Wearing Heavy Boots –Trauma in Jonathan Safran Foer’s "Extremely Loud and Incredibly Close"

Term Paper (Advanced seminar) 2011 34 Pages

American Studies - Literature


I didn’t understand why I needed help, because it seemed to me that you should wear heavy boots when your dad dies, and if you aren’t wearing heavy boots, then you need help. (Foer 200, emphasis original)

On an early Tuesday morning in September 2001 two as human bombs converted airplanes hit the World Trade Center, killed about 2870 people and left nearly 10.000 children with only one or even no parent at all (Anzieu-Premmereur 281). This drastic disaster ended America as it was known before 9/11 and overwhelmed its inhabitants with tragedy, terror and fear, leaving behind an overpowering numbness that will express itself through flags flying at half-mast, millions of shattered individuals, repetitive pictures of horror in the media and attempts to handle the unbearable through literature.

In Foer’s Extremely Loud and Incredibly Close (for shortening reasons from now on referred to as EL&IC) the nine-year-old protagonist Oskar Schell suffers from the loss of his dear father Thomas Schell Jr. who died on 11 September in the restaurant Windows of the World located in the north tower of the World Trade Center. About one year after the attacks he discovers an envelope labeled “Black” containing a mysterious key in his father’s closet. Believing this key to be part of a “Reconnaissance Expedition” (Foer 8) his dad used to arrange for him, Oskar decides “that finding the lock [is his] ultimate raison d’être” (69, emphasis original) which would consequently get him “closer to Dad” (52). In order to find the matching lock to his key Oskar starts on a quest through the five boroughs of New York City planning to meet every person named Black. Besides Oskar’s story the novel consists of two additional narrators: Oskar’s paternal grandparents. Both of them being of German origin had lived through the Dresden bombing in 1945 and were the only survivors of their families. Intending to start a new life and to leave the traumatic past behind them they decide to immigrate into the U.S. where Thomas Jr. and later on Oskar are born. The three different narrative strings are braided throughout the book and form a peculiar pattern. Oskar narrates the first, his grandfather the second, Oskar again the third and his grandmother the fourth chapter. This pattern continues until the novel ends with a chapter narrated by Oskar just as it started. This leads to the conclusion that Oskar’s narration can be considered the framing of the novel. This paper will show how Foer’s three main characters in EL&IC are portrayed as survivors of trauma, what experiences and guilt they suffer from and how they deal with these on the level of language, action and image. Referring to trauma theory this text will prove that each of the three characters has a different way of coping with the traumatic experiences they faced (in the case of the grandparents even two experiences are taken into consideration) and to what extend a resolution of trauma is achieved by them. The unconventional style of narration and design of EL&IC, its inclusion of blankness and blackness and its constant use of pictures through Thomas Sr.’s daybooks as well as Oskar’s Stuff that Happened to Me, create a collage-like character of the novel that resembles the structure of trauma which will also be discussed in this paper.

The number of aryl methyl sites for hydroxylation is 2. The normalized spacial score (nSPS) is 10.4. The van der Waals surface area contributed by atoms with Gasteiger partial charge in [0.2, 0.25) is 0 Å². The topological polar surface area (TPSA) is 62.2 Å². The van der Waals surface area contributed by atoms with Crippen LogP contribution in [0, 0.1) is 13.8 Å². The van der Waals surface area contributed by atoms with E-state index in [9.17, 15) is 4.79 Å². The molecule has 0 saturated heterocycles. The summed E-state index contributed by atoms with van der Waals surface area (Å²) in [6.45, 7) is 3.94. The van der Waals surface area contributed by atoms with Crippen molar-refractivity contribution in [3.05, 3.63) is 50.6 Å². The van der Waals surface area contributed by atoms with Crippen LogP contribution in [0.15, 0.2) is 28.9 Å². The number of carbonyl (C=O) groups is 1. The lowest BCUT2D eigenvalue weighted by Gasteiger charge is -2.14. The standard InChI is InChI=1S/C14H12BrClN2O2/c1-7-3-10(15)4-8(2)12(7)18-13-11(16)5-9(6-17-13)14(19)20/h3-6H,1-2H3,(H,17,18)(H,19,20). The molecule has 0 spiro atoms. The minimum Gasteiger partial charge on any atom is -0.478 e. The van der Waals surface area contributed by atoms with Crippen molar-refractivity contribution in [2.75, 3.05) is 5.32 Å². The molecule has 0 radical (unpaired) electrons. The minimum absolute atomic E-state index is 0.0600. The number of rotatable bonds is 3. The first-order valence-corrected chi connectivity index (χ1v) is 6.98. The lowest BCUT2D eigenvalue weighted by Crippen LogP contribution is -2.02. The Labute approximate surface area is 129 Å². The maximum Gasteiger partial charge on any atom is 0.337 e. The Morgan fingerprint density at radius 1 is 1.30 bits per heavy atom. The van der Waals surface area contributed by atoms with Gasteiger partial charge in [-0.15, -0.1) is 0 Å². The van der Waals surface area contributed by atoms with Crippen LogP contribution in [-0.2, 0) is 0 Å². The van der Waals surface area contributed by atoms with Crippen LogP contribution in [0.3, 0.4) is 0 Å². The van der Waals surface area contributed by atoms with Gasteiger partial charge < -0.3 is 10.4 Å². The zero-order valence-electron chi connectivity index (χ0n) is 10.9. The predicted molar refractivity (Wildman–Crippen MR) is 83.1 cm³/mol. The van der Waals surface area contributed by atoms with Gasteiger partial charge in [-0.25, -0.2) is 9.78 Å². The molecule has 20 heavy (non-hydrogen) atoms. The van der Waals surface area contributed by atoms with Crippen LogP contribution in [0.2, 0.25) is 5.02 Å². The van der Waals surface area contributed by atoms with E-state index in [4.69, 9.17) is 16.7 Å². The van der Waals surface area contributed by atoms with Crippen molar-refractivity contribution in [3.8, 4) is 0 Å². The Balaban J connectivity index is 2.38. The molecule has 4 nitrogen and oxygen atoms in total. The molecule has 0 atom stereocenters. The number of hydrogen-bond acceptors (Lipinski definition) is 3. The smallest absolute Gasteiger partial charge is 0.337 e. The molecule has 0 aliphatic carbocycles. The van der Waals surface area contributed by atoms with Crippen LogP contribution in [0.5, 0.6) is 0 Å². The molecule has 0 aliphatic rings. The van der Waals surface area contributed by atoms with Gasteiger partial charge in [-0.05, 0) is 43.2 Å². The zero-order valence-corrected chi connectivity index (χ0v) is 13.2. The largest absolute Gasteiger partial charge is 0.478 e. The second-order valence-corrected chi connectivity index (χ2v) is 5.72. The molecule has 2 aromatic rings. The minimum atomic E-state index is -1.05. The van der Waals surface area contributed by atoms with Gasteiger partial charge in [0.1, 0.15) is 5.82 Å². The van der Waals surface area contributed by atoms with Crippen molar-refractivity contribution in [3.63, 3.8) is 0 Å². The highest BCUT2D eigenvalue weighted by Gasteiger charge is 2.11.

A traumatic event is often so violent and disruptive in nature that it cannot be fitted into existing referential frameworks. As a result, survivors of trauma cannot grasp the magnitude of what has happened to them. […] Dissociation entails a process whereby the event(s) experienced in a state of trauma will not be open to memory in the usual way. […] Instead the belatedly experienced trauma makes itself known in an uncontrollable and a highly fragmentary fashion, in the form of, for example, flashbacks or nightmares. (Uytterschout and Versluys, 217)

As this paper will show, by focusing on Thomas Sr., his wife (Oskar’s grandmother) and Oskar separately and in the end examining the unconventional visual and textual aspects of the novel, EL&IC indicates the aspects of trauma mentioned in the definition above. All three characters survived traumatic experiences and are having trouble integrating them into their thoughts, actions and this results partly in unwillingness to continue their lives. When talking about trauma one has to take the factor of absence into consideration. Loss, lack and absence are main parts of traumatic experiences and can be found at several stages in Foer’s novel.

Loss is to the past, so lack is to the present and future. A lost object is one that may be felt to be lacking, although a lack need not necessarily involve a loss. (LaCarpa 53)

The loss of something or somebody can result in the lack of it and therefore creates an absence. There can be different forms of absence such as verbal, emotional and physical absence. All of these forms can be found in EL&IC. Oskar clearly suffers from the loss of his father and his resulting absence in his son’s life. Whereas with Thomas Sr. things are different, despite suffering from the loss of his beloved Anna in the first place he later on lacks his wife and son Thomas Jr. because he decides to leave them behind and after the attacks on the WTC is confronted with the loss of his son. Marked by these dramatic experiences his aphasia is the clearest example of verbal loss in the novel. The emotional absence can clearly be seen by all protagonists’ inability to express and share their emotions with others.

I’m gonna bury my feelings deep inside me. […] No matter how much I feel, I’m not going to let it out. If I have to cry, I’m gonna cry on the inside. […] If my heart starts going crazy, I’m not gonna tell everyone in the world about it. (Foer 203)

As far as the physical absence is concerned the absence of Thomas Jr. body is an obvious example but others can be found in the text such as the creation of nothing and something places in the grandparent’s apartment (which will be discussed later in this paper).